The Boeing Company Ropes in a Huge Chinese Order

Boeing has made multiple headlines this week, but a multibillion-dollar deal announced Friday takes the cake.

Jun 13, 2014 at 3:00PM

Dow Jones Industrial Average (DJINDICES:^DJI) was trading 29 points higher, or 0.19%, by midafternoon despite a decline in consumer sentiment and escalating tensions in Iraq (but when are tensions not escalating somewhere). Consumer sentiment fell to 81.2 in early June, its lowest level in three months, according to the University of Michigan and Thomson Reuters. With escalating violence in Iraq, oil prices have pushed to their highest level since September -- investors should keep an eye on the potential impact on commodity prices, which could slow economic growth. 

With all that in mind ,here are two companies making big headlines.

Inside the Dow, aviation giant Boeing (NYSE:BA) announced that China Eastern Airlines has committed to purchase 80 737 passenger jets.

Once finalized, the order is expected to become China's largest-ever purchase by an airline for single-aisle airplanes, according to Boeing. The order is valued at roughly $8 billion at current list prices and will join Boeing's already massive backlog of orders worth (as of last quarter) $440 billion.

Boeing investors should keep an eye on Chinese airlines, which are expanding their fleets and networks to keep pace with the country's accelerated air travel growth. In fact, Boeing hasn't ruled out the possibility of building a final assembly line for single-aisle commercial aircraft in China, which could give the company an edge in securing additional 737 orders. Over the last half decade, Boeing has continued to increase its estimate for demand from China; the company now expects the country through 2032 to need 5,580 new airplanes worth roughly $780 billion, according to Bloomberg.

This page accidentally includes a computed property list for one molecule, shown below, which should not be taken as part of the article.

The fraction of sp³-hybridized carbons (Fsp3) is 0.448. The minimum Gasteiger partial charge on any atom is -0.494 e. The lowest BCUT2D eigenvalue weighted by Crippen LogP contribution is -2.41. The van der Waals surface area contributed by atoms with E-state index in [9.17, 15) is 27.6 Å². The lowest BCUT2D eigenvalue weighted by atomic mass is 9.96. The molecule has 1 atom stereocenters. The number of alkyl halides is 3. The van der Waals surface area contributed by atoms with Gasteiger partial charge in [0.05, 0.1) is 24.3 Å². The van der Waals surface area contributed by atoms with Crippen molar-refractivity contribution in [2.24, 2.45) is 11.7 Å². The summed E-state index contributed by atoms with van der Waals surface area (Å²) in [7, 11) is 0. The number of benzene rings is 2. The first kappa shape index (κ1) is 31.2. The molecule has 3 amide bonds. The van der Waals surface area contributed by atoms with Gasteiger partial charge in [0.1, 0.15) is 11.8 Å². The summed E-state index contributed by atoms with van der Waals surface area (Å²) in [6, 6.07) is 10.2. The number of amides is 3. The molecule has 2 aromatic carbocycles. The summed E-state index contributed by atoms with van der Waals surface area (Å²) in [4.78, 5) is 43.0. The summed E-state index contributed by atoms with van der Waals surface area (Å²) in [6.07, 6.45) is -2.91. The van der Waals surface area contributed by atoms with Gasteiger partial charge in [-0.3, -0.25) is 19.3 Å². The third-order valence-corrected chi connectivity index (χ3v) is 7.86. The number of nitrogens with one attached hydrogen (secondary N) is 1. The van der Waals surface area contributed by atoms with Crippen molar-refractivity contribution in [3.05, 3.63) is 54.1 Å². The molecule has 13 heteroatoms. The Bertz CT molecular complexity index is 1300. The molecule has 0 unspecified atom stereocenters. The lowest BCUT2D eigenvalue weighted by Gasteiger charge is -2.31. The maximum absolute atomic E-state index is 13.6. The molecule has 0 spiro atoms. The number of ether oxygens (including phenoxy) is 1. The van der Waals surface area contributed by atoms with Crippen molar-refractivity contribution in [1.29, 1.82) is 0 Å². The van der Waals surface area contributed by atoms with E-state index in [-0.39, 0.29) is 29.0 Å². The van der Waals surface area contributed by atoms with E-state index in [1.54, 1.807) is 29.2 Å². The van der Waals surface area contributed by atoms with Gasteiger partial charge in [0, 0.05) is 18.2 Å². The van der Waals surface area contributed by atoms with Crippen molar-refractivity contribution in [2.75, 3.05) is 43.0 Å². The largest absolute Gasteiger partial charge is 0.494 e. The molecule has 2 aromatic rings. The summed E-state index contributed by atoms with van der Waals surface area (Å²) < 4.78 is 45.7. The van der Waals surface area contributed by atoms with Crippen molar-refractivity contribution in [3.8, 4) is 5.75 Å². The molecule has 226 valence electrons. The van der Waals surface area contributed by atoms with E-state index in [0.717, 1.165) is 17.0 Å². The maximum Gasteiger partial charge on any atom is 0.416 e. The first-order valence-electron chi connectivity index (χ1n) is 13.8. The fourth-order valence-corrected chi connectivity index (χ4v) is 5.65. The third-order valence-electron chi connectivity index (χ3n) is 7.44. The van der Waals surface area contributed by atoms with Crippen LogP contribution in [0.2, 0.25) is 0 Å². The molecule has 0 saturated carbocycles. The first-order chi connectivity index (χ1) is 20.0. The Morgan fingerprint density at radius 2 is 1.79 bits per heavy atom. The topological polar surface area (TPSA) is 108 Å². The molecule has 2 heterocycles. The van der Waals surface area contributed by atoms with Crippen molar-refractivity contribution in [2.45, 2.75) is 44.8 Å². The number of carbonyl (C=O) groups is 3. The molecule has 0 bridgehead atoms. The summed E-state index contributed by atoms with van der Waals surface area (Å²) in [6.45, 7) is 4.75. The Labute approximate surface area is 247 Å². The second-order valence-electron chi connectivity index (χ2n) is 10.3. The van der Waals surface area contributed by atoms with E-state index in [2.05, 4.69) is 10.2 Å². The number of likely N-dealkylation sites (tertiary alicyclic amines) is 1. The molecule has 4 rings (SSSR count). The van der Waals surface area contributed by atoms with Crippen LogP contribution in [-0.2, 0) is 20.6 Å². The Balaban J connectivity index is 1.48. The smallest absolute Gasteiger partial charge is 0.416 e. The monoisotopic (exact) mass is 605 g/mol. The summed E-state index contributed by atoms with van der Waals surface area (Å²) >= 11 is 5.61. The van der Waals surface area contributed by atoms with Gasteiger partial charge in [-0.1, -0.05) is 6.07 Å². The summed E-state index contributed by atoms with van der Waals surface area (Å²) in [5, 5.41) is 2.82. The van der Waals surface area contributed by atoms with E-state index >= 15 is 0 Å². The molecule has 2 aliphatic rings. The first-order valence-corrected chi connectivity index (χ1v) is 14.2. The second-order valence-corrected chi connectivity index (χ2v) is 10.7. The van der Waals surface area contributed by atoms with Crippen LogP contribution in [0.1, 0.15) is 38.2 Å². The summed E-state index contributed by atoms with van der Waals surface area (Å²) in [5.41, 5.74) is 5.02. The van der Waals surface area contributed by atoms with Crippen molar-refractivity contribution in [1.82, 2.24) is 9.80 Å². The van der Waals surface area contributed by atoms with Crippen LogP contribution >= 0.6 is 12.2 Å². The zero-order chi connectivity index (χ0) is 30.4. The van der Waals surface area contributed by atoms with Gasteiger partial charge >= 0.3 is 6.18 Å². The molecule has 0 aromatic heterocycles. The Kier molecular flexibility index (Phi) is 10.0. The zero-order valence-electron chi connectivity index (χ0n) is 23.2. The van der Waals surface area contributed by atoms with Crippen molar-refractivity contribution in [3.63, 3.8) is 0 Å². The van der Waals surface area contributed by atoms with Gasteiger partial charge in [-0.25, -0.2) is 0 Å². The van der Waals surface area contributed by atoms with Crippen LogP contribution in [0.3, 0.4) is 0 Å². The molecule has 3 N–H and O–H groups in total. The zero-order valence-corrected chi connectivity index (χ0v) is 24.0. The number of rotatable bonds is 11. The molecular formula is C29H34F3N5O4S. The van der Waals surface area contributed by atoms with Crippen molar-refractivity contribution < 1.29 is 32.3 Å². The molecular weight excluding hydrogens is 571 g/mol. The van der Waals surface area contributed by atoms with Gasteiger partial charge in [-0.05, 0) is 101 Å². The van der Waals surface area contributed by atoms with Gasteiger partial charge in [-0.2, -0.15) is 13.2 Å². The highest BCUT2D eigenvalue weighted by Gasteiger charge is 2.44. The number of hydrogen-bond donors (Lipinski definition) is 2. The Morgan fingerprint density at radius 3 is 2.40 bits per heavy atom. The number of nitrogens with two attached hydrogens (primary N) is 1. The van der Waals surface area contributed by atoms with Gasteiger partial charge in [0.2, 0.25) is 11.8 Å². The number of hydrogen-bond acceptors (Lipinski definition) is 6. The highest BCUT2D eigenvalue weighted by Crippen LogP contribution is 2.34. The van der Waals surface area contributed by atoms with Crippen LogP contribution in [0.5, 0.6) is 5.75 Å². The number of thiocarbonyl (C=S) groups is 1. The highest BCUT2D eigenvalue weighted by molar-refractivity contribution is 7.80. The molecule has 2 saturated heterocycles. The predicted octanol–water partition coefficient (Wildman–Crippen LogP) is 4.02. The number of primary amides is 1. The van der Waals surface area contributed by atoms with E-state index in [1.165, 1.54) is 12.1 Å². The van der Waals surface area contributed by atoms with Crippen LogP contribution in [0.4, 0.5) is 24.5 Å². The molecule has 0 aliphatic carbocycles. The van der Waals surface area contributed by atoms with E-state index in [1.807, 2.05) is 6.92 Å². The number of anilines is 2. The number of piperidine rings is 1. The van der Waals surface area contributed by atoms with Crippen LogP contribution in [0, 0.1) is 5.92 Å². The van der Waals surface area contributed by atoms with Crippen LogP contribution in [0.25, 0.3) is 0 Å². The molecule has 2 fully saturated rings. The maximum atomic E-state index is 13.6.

2014 Chevrolet Camaro. Source: General Motors.

Outside of the Dow, General Motors (NYSE:GM) today announced another four recalls that cover more than 500,000 cars sold in the U.S. The new set of recalls includes every single Camaro sold since the new model went on sale in 2010 after its eight-year hiatus.

This new recall is scarily similar to the ignition-switch problem that has been linked to at least 13 deaths and prompted a federal investigation. General Motors said a Camaro driver's knee could knock the key and ignition switch out of the "run" position. GM said it has connected the defect to three crashes with four minor injuries.

This puts General Motors' count of individual recalls this year to 38, which cover more than more than 16.4 million globally, including 14.4 million vehicles in the U.S., according to Automotive News

With General Motors dominating the negative recall headlines, Toyota Motor quietly announced its own recall of 844,277 vehicles in the U.S. due to faulty Takata airbags. That brings Toyota's grand total of vehicle recalls in 2014 to 10.1 million vehicles worldwide.

Warren Buffett's worst auto-nightmare (Hint: It's not Tesla)
A major technological shift is happening in the automotive industry. Most people are skeptical about its impact. Warren Buffett isn't one of them. He recently called it a "real threat" to one of his favorite businesses. An executive at Ford called the technology "fantastic." The beauty for investors is that there is an easy way to invest in this megatrend. Click here to access our exclusive report on this stock.